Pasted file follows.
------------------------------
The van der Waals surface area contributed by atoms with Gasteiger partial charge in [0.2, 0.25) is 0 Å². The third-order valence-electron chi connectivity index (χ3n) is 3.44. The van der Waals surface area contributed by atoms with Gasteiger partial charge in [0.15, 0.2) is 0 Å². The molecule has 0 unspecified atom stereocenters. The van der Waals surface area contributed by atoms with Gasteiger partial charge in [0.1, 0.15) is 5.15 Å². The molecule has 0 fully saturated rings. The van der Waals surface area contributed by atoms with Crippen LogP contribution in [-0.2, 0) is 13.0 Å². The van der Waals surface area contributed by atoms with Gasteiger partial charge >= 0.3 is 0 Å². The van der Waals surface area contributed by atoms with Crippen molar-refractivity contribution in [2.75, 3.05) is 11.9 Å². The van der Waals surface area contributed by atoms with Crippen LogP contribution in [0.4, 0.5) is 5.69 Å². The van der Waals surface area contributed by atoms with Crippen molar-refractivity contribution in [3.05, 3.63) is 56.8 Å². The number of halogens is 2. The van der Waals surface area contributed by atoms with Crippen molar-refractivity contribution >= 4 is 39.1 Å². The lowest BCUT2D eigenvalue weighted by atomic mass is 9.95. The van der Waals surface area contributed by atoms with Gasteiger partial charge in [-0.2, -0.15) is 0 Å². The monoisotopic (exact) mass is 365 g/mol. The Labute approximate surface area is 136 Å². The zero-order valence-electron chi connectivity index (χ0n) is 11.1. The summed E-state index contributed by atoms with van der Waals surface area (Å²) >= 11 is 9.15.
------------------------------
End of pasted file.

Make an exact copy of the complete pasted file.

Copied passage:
The van der Waals surface area contributed by atoms with Gasteiger partial charge in [0.2, 0.25) is 0 Å². The third-order valence-electron chi connectivity index (χ3n) is 3.44. The van der Waals surface area contributed by atoms with Gasteiger partial charge in [0.15, 0.2) is 0 Å². The molecule has 0 unspecified atom stereocenters. The van der Waals surface area contributed by atoms with Gasteiger partial charge in [0.1, 0.15) is 5.15 Å². The molecule has 0 fully saturated rings. The van der Waals surface area contributed by atoms with Crippen LogP contribution in [-0.2, 0) is 13.0 Å². The van der Waals surface area contributed by atoms with Gasteiger partial charge >= 0.3 is 0 Å². The van der Waals surface area contributed by atoms with Crippen molar-refractivity contribution in [2.75, 3.05) is 11.9 Å². The van der Waals surface area contributed by atoms with Crippen LogP contribution in [0.4, 0.5) is 5.69 Å². The van der Waals surface area contributed by atoms with Crippen molar-refractivity contribution in [3.05, 3.63) is 56.8 Å². The number of halogens is 2. The van der Waals surface area contributed by atoms with Crippen molar-refractivity contribution >= 4 is 39.1 Å². The lowest BCUT2D eigenvalue weighted by atomic mass is 9.95. The van der Waals surface area contributed by atoms with Gasteiger partial charge in [-0.2, -0.15) is 0 Å². The monoisotopic (exact) mass is 365 g/mol. The Labute approximate surface area is 136 Å². The zero-order valence-electron chi connectivity index (χ0n) is 11.1. The summed E-state index contributed by atoms with van der Waals surface area (Å²) >= 11 is 9.15.